Clifton Camera releases an infographic on how to see the Milky Way
Ever wanted to be able to see the Milky Way up close and personal? Clifton Cameras are here to help!
It takes a lot of perseverance to take that perfect snap of space. So, the specialist photography company has developed an infographic to help amateur and professional photographers alike take the best possible pictures of our beloved galaxy.
“We have produced this infographic as an easy to follow guide for photographers”
We caught up with Clifton Cameras to find out more. They tell us: “The Milky Way has been an enigma to us all since stargazing began; many photographers want to capture images of the galaxy containing our solar system.”
Shooting the stars
If you’ve tried to capture the beauty of the night sky, you’ll know its no easy feat. This often comes as a huge frustration; it’s one of the most mystifying sights we can see with the naked eye and in this age of internet sharing, we want to be able to show off the wonders of the distant stars.
Clifton Cameras say, “To gain authority on this often-overlooked aspect of photography, we have produced this infographic as an easy to follow guide for photographers, with additional facts and statistics about the Milky Way to shed light on this fascinating topic within space exploration.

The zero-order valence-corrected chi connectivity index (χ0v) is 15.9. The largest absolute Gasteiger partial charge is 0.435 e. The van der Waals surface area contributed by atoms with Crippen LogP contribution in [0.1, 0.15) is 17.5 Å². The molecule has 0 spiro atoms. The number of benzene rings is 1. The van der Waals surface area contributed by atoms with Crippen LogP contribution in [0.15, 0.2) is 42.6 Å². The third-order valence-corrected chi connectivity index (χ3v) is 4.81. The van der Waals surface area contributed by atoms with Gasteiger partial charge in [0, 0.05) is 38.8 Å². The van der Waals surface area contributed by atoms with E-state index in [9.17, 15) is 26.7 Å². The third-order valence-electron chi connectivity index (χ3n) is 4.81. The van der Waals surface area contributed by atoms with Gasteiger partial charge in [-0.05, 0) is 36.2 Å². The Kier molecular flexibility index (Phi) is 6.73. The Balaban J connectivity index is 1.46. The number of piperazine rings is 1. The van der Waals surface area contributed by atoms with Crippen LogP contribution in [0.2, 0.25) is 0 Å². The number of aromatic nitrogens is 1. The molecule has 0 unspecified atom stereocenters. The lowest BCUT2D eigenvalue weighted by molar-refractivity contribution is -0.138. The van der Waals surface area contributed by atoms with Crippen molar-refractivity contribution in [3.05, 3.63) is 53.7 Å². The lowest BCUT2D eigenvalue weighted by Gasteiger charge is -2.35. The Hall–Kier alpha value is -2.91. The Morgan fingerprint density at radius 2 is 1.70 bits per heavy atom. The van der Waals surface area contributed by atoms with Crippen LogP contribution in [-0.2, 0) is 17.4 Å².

“By helping photographers take pictures of the Milky Way, we intend to encourage photographers to increase their knowledge-base, improve their personal portfolios, while taking great photos of the Milky Way”
Clifton Cameras believes this infographic could be a real asset to photographers: “The piece delves into taking pictures of the milky way, offers hints and tips and highlights the science surrounding the perfect shot.”
Clifton Cameras’ best tips for shooting the stars: “Getting a good shot takes patience, time and effort, so if you don’t get the perfect shot straight away, then don’t be discouraged – you’ll get it eventually. A good quality camera and a tripod are essential, as well as a clear night sky to allow plenty of light into the camera lens.
“Finding dark skies are also important, which are essentially free from any artificial light pollution, so if you’re shooting in an urban environment, it’s best to move further into the countryside before you start to take your pictures. Once you’ve done this, take your time to compose the best shot and start taking great photos of the Milky Way!”